2010 Ohio State University Buckeye Bullet – Click above for high-res image gallery
We first heard about the Buckeye Bullet 2 about two years ago when we were covering the Ford Fusion 999 land speed record project. The student engineering team from The Ohio State University was collaborating with engineers from Ford and the two teams shared data on improving performance of the fuel cell and electric motor system. While Ford finished the Fusion program after setting a 207 mph record, the OSU team has soldiered on.
The Ohio State University like a few alt-fuel cars: the Buckeye Bullet 2, hydrogen-powered golf carts and Zipcar/Flexcar. Well, scratch that last one. OSU has decided to give the campus car-sharing contract to Connect by Hertz instead of Zipcar. The exact reason for the switch was not disclosed, with OSU saying only that Zipcar was "not the successful bidder." The Columbus Dispatch reports that Zipcar, with at first 20 but then seven vehicles on campus, did not provide enough cars to suit employ
We often write about the problems associated with the huge numbers of light trucks, SUV's and minivans here in America. It's true: The highest volume of vehicles sold are trucks like the Ford F-150, Chevy Silverado, Dodge Ram, Nissan Titan and now the new Toyota Tundra. Minivans are still pretty good sellers too, and Chrysler is just now rolling out their redesigned models. But, a recent study by The Ohio State University found that the tailpipe emissions from these vehicles is only about a half
We love solar power due to the fact that it could potentially power your electric car completely carbon free. Well, besides what would be emitted by the creation of the solar cells in the first place, but that topic is for another time. Although solar cells are not efficient enough yet to make it practical to place them on a vehicle of standard size and weight, it makes more sense to make the solar cell part of a stand-alone mini-grid where you could recharge your car, kind of like a gas station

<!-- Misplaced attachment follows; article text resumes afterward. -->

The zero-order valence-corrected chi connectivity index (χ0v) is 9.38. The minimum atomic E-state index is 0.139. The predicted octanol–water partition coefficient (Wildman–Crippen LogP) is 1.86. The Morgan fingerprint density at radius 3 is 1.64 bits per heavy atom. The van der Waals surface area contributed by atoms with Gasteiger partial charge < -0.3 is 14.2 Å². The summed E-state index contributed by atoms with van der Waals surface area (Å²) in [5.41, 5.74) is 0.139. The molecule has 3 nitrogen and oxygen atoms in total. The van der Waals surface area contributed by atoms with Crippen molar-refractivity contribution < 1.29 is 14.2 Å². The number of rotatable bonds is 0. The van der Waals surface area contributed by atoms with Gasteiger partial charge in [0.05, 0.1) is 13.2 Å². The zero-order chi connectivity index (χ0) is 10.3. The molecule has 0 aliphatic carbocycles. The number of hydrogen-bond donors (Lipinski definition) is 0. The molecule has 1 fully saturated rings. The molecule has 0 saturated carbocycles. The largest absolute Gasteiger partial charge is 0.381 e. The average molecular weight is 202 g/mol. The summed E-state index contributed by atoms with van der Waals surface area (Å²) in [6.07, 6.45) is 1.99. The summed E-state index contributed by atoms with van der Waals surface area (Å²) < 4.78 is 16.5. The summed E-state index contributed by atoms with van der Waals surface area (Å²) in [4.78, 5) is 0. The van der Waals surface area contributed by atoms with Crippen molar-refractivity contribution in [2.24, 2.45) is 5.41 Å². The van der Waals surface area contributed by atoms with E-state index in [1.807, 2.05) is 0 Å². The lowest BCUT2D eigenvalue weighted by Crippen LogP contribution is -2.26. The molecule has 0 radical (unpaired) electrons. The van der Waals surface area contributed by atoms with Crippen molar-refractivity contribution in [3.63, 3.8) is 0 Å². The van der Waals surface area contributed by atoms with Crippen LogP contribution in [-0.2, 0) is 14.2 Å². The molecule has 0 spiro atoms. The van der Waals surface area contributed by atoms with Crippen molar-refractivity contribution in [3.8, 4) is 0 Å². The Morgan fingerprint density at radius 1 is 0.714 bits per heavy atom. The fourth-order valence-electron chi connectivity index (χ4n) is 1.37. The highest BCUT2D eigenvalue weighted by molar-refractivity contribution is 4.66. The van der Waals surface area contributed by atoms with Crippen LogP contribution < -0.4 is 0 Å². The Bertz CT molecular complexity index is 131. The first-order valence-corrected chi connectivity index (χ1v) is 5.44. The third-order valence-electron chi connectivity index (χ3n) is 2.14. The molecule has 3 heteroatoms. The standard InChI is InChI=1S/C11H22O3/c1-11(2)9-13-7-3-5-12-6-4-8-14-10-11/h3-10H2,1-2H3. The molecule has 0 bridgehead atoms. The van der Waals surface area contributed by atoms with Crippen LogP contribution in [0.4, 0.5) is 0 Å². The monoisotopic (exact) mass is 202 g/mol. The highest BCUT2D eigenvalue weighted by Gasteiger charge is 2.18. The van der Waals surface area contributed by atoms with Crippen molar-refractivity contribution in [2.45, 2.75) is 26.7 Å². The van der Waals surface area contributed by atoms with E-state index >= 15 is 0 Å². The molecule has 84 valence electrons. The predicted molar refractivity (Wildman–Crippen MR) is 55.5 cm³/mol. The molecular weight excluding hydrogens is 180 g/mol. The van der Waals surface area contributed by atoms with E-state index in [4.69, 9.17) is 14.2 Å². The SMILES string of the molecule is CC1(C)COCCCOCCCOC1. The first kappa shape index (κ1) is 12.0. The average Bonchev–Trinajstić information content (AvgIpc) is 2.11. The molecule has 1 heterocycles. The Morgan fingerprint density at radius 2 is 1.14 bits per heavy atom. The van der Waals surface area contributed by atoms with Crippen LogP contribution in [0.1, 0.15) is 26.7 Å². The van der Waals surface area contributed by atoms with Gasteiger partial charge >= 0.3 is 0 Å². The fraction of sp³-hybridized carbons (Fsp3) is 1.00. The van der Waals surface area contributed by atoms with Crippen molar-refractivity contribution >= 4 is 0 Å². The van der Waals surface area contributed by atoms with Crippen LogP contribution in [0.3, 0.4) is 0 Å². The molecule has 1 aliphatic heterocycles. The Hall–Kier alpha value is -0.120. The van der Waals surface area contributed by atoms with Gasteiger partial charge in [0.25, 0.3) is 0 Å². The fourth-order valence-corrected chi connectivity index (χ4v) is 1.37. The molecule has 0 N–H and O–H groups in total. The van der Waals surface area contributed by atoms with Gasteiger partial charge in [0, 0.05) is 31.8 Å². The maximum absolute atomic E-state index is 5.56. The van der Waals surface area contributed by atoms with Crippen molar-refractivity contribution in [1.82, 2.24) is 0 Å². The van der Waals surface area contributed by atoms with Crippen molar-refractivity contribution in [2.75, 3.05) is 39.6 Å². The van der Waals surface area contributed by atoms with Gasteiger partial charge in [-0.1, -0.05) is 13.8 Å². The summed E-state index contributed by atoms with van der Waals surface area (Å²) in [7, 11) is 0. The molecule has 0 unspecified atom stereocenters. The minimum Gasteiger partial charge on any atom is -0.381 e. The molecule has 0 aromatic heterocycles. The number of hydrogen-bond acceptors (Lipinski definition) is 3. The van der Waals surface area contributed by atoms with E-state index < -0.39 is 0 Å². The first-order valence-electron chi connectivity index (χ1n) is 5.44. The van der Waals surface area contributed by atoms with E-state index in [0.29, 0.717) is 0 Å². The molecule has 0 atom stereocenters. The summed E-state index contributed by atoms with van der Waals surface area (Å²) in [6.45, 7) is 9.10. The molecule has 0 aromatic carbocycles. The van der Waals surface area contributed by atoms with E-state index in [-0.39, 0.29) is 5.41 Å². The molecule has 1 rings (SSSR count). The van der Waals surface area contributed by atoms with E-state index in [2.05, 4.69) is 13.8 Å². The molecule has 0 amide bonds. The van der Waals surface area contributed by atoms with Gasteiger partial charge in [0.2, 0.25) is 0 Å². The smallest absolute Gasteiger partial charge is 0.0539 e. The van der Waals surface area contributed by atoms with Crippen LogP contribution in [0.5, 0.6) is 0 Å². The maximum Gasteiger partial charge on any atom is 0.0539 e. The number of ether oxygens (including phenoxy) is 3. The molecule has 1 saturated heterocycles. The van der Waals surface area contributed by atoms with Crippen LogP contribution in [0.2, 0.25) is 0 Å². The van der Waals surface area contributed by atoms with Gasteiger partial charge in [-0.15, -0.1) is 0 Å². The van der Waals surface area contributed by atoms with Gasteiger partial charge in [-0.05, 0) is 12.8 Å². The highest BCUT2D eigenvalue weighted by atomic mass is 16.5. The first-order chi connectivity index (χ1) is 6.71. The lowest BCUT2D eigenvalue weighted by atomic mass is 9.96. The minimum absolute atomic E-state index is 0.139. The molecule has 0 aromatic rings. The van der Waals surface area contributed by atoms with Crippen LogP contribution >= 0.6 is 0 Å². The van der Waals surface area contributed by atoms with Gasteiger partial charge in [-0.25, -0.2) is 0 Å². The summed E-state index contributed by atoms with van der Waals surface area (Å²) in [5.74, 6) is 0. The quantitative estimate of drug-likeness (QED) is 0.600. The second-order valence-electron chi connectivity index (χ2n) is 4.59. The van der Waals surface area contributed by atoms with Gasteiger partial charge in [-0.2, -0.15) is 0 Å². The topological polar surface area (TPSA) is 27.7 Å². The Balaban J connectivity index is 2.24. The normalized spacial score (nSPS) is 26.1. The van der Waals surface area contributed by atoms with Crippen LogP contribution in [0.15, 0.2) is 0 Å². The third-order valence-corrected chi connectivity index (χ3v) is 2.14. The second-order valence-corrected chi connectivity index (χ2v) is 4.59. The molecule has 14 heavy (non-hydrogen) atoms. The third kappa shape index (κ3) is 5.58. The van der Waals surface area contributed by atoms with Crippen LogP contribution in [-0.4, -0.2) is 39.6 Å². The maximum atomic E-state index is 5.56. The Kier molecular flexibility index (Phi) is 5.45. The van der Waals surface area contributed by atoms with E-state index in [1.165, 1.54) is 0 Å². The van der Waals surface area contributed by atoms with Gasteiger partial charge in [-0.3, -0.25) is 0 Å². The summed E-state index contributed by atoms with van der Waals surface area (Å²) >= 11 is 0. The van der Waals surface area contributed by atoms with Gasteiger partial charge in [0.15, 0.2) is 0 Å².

In the interest of full disclosure, let me first tell you all that I am a huge Buckeye fan. I do live in Ohio, mind you, and I grew up in a family which always had a full supply of Ohio State paraphernalia to choose from. Please, do me a big favor, and let this one mention of the state of Florida be the only one... no comments on that subject if you would be so kind.
It is no secret that the "hydrogen economy," as proposed, requires very large amounts of hydrogen if it will ever come to reality. One reason proponents of hydrogen as fuel wish to pursue their ideas is because hydrogen is in no short supply, being that it is a part of water, helping to make it the most abundant chemical element in the universe. However, it is rather expensive to separate the hydrogen from the water, and right now it's more attractive to extract it from natural gas.
(Editor's note: to read the rest of Derrick's NextFest coverage, click here)
The very first exhibit just beyond the turnstiles at WIRED's NextFest was Ohio State's 31-foot long, 2-foot wide electric car named the Buckeye Bullet. Its claim to fame: the fastest electric car in the world.
Just got back from NextFest. Dubbed Wired's version of a new world's fair, NextFest brought together more than 130 exhibitors bearing new technologies in a plethora of fields from all over the globe. Given that it's being held just 3 short subway stops from my apartment, I couldn't quite think of a reason to miss it.